Oh I would. Try me.



posted on Aug, 3 2012 @ 08:16 PM
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I don't think cloning has come far enough to do anything on that level anytime soon.

As I said on the other thread, I don't think the modern atmosphere would be able to support it.



posted on Aug, 3 2012 @ 08:21 PM
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reply to post by nixie_nox
 


Wasn't there some atmospheric or gravitational explanation for why life was so much bigger then? If those conditions are not present now would the cloned dinosaur even grow to a large size?

If that was too silly of a question feel free to let me know!

reply to post by Cynic
 



They are extinct creatures. We have no right to try and bring them back.


Nevermind dinosaurs for a second. Let's say the modern industrial world is directly related to the cause of a species going extinct. Someone says 'we had no right to make them go extinct'. Would you approve of resurrecting them in that case?
edit on 3-8-2012 by Lucid Lunacy because: (no reason given)



posted on Aug, 3 2012 @ 08:28 PM
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reply to post by nixie_nox
 


Yeah really. I would put enough in the bank to live decent until I am about 120 years old, and start a boatload of charities to benefit kids with the rest. Even as broke as I am now, I still donate my time at least. I don't need no yatchs, private jets, lambos.



posted on Aug, 3 2012 @ 08:30 PM
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reply to post by Lucid Lunacy
 


Nevermind dinosaurs for a second. Let's say the modern industrial world is directly related to the cause of a species going extinct. Someone says 'we had no right to make them go extinct'. Would you approve of resurrecting them in that case?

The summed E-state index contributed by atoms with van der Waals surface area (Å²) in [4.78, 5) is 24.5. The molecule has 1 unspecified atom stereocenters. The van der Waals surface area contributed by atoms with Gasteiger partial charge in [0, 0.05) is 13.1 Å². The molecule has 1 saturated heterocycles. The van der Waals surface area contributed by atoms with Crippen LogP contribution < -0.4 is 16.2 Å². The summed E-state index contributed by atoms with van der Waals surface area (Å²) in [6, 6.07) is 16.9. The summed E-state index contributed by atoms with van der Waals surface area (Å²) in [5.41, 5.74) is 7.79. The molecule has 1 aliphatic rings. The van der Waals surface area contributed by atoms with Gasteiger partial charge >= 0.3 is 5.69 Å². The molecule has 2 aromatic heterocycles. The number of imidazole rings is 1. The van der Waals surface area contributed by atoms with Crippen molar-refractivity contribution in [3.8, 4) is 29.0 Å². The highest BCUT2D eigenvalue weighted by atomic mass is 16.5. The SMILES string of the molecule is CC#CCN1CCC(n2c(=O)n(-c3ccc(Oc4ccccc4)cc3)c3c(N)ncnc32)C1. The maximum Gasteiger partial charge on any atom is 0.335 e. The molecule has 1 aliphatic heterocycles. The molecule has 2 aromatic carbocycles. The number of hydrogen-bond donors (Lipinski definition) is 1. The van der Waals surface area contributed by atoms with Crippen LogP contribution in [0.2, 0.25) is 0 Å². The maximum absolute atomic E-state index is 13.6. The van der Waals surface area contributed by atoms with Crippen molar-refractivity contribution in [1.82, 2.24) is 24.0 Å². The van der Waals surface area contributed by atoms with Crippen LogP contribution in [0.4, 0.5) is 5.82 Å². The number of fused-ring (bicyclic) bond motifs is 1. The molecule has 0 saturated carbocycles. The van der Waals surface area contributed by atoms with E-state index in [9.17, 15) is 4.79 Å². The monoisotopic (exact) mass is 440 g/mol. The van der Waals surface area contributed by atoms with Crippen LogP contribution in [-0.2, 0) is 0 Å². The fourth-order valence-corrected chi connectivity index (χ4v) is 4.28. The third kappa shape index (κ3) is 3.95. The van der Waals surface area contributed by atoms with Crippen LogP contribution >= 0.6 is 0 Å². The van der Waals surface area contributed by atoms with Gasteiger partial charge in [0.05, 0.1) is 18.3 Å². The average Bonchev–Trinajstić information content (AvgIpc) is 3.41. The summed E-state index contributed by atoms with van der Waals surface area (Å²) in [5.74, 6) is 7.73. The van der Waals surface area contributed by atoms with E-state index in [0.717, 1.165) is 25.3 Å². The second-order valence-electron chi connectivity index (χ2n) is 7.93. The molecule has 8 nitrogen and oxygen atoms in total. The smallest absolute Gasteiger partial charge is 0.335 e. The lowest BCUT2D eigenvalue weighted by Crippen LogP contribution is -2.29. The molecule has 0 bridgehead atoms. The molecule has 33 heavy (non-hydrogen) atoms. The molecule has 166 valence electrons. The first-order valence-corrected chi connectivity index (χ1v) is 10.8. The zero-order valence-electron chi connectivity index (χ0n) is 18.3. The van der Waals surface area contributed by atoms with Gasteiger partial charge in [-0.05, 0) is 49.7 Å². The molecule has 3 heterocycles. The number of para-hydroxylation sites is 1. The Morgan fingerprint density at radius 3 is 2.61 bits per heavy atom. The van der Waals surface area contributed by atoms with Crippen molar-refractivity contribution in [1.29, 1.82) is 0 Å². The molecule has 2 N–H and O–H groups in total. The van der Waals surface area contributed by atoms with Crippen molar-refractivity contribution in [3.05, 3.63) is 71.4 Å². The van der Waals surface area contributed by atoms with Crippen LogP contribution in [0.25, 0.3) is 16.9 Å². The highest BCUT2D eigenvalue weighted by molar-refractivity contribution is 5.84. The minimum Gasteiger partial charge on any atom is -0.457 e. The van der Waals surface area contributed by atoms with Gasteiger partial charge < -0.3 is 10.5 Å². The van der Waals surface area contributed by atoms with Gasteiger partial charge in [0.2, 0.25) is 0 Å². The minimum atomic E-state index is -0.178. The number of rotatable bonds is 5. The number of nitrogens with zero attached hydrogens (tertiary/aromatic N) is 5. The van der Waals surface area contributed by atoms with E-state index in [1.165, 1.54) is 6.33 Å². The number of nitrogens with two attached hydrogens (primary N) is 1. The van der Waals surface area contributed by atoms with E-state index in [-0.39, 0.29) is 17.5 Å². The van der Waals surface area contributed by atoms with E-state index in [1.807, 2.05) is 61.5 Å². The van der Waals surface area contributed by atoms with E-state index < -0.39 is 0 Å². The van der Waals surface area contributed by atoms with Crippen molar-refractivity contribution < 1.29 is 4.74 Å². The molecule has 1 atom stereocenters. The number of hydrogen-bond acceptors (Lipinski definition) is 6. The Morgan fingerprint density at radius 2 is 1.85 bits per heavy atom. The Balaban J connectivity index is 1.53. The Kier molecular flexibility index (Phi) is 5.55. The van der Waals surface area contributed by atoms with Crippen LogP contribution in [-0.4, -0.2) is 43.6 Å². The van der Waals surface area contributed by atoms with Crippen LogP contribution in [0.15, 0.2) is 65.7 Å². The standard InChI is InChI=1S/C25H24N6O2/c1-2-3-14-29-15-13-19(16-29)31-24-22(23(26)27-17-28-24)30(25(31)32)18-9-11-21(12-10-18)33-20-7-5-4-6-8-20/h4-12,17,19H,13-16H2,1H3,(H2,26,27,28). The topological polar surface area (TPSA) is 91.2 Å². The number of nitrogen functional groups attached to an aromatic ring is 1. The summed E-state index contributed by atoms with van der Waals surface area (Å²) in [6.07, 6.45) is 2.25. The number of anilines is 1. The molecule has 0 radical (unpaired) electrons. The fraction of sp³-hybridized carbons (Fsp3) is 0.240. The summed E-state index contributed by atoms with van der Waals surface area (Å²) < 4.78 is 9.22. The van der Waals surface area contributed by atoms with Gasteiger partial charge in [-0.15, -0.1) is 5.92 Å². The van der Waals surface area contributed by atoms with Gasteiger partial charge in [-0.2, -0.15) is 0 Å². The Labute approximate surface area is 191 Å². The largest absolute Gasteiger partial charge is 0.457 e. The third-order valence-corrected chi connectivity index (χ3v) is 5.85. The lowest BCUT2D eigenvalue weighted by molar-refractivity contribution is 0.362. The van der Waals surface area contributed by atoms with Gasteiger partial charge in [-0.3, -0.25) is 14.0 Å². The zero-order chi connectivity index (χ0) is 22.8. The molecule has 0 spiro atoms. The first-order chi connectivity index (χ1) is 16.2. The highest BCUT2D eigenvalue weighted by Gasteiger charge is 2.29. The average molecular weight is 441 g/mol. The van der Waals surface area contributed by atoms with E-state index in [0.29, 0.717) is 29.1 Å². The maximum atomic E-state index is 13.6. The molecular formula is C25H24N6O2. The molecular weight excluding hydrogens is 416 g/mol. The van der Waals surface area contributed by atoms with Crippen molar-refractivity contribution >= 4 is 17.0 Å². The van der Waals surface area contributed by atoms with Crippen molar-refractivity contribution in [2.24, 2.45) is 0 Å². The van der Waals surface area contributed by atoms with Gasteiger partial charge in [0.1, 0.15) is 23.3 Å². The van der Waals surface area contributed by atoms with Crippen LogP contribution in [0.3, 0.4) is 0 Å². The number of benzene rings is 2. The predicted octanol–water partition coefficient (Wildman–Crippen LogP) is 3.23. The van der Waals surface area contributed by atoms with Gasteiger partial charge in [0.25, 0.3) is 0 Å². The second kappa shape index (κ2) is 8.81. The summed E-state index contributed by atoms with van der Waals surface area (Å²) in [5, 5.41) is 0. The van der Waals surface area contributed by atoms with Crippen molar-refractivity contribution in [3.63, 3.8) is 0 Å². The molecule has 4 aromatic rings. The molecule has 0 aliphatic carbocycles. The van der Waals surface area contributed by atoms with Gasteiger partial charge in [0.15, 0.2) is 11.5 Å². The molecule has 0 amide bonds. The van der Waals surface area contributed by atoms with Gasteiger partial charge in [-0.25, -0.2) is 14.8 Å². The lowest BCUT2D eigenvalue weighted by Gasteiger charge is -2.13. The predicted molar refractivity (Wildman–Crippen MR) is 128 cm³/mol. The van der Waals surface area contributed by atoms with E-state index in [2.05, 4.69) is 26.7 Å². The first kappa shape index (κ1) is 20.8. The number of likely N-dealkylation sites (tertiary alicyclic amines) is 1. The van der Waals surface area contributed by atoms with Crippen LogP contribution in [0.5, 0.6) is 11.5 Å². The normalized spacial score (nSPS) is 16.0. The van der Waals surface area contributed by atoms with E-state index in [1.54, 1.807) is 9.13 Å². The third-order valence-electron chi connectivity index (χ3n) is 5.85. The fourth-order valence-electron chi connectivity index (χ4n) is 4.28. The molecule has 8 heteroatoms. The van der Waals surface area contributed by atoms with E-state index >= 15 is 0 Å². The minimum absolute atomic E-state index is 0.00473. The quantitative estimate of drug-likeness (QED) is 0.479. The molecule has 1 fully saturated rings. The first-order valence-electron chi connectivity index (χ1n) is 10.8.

I think that cat is out of the bag already. Or maybe I am imagining things, but I could have sworn there was at least one species that was extinct we cloned.



posted on Aug, 3 2012 @ 08:31 PM
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reply to post by shaneslaughta
 


Seems like they would have to pull off the wooly mammoth first.
It's possible though. Seems like something that would take decades of manipulation though. Maybe stripping an ostrich egg of all of it's dna? They would have to strip all the DNA from the mother out or it wouldn't be pure, which I know they can do, but eh I dunno.



posted on Aug, 3 2012 @ 08:34 PM
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reply to post by TKDRL
 



I think that cat is out of the bag already.


Yeah I didn't mean it to come across that way. I am fairly certain you're correct. I was just trying to challenge his mind with that ethical question.

The whole 'you shouldn't play God' argument is one that I believe even the people that say it will gladly retract given the 'right' scenario.



posted on Aug, 3 2012 @ 08:41 PM
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reply to post by Lucid Lunacy
 


Ok, I have been wrong before, wasn't sure if it was another dimension slip. I don't like the idea of cloning dinos, at all. Not just because of the jurassic park thing, but because non indiginious animals can wreak havok on an ecosystem. I imagine an animal that has been dead for like a million years could do way worse to an ecosystem than an animal from across the world.

I also have problems with making headless 16 winged chickens too. Some lines just shouldn't be crossed.



posted on Aug, 3 2012 @ 08:42 PM
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Originally posted by lonewolf19792000
There was a paleontologist several years ago that soaked a dinosaur bone in an acid wash to clean it and when she came back 23 minutes later the marrow had been revived and blood vessels could be seen and most of the books are having to be rewritten because of her discovery...


Wow that really is incredible.
I found the link regarding it and really is a great read

www.smithsonianmag.com...

In the course of testing a B. rex bone fragment further, Schweitzer asked her lab technician, Jennifer Wittmeyer, to put it in weak acid, which slowly dissolves bone, including fossilized bone—but not soft tissues. One Friday night in January 2004, Wittmeyer was in the lab as usual. She took out a fossil chip that had been in the acid for three days and put it under the microscope to take a picture. “[The chip] was curved so much, I couldn’t get it in focus,” Wittmeyer recalls. She used forceps to flatten it. “My forceps kind of sunk into it, made a little indentation and it curled back up. I was like, stop it!” Finally, through her irritation, she realized what she had: a fragment of dinosaur soft tissue left behind when the mineral bone around it had dissolved. Suddenly Schweitzer and Wittmeyer were dealing with something no one else had ever seen. For a couple of weeks, Wittmeyer said, it was like Christmas every day.